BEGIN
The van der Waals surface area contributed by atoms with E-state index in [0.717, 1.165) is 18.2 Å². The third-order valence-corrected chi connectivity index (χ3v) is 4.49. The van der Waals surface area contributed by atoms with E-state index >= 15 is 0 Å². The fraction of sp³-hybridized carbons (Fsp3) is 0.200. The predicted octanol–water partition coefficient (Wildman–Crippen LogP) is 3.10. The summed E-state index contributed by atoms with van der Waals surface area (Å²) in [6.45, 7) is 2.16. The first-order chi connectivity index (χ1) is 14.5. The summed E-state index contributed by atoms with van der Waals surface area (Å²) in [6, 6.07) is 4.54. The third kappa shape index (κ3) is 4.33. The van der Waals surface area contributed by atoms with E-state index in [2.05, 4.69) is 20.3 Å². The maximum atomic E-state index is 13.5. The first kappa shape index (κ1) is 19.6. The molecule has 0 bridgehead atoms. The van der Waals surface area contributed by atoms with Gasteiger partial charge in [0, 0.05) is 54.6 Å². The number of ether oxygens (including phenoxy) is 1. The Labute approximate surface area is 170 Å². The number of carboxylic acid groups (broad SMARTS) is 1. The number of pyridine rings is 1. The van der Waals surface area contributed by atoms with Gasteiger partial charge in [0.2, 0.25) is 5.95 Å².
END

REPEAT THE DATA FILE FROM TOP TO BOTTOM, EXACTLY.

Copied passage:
The van der Waals surface area contributed by atoms with E-state index in [0.717, 1.165) is 18.2 Å². The third-order valence-corrected chi connectivity index (χ3v) is 4.49. The van der Waals surface area contributed by atoms with E-state index >= 15 is 0 Å². The fraction of sp³-hybridized carbons (Fsp3) is 0.200. The predicted octanol–water partition coefficient (Wildman–Crippen LogP) is 3.10. The summed E-state index contributed by atoms with van der Waals surface area (Å²) in [6.45, 7) is 2.16. The first-order chi connectivity index (χ1) is 14.5. The summed E-state index contributed by atoms with van der Waals surface area (Å²) in [6, 6.07) is 4.54. The third kappa shape index (κ3) is 4.33. The van der Waals surface area contributed by atoms with E-state index in [2.05, 4.69) is 20.3 Å². The maximum atomic E-state index is 13.5. The first kappa shape index (κ1) is 19.6. The molecule has 0 bridgehead atoms. The van der Waals surface area contributed by atoms with Gasteiger partial charge in [0, 0.05) is 54.6 Å². The number of ether oxygens (including phenoxy) is 1. The Labute approximate surface area is 170 Å². The number of carboxylic acid groups (broad SMARTS) is 1. The number of pyridine rings is 1. The van der Waals surface area contributed by atoms with Gasteiger partial charge in [0.2, 0.25) is 5.95 Å².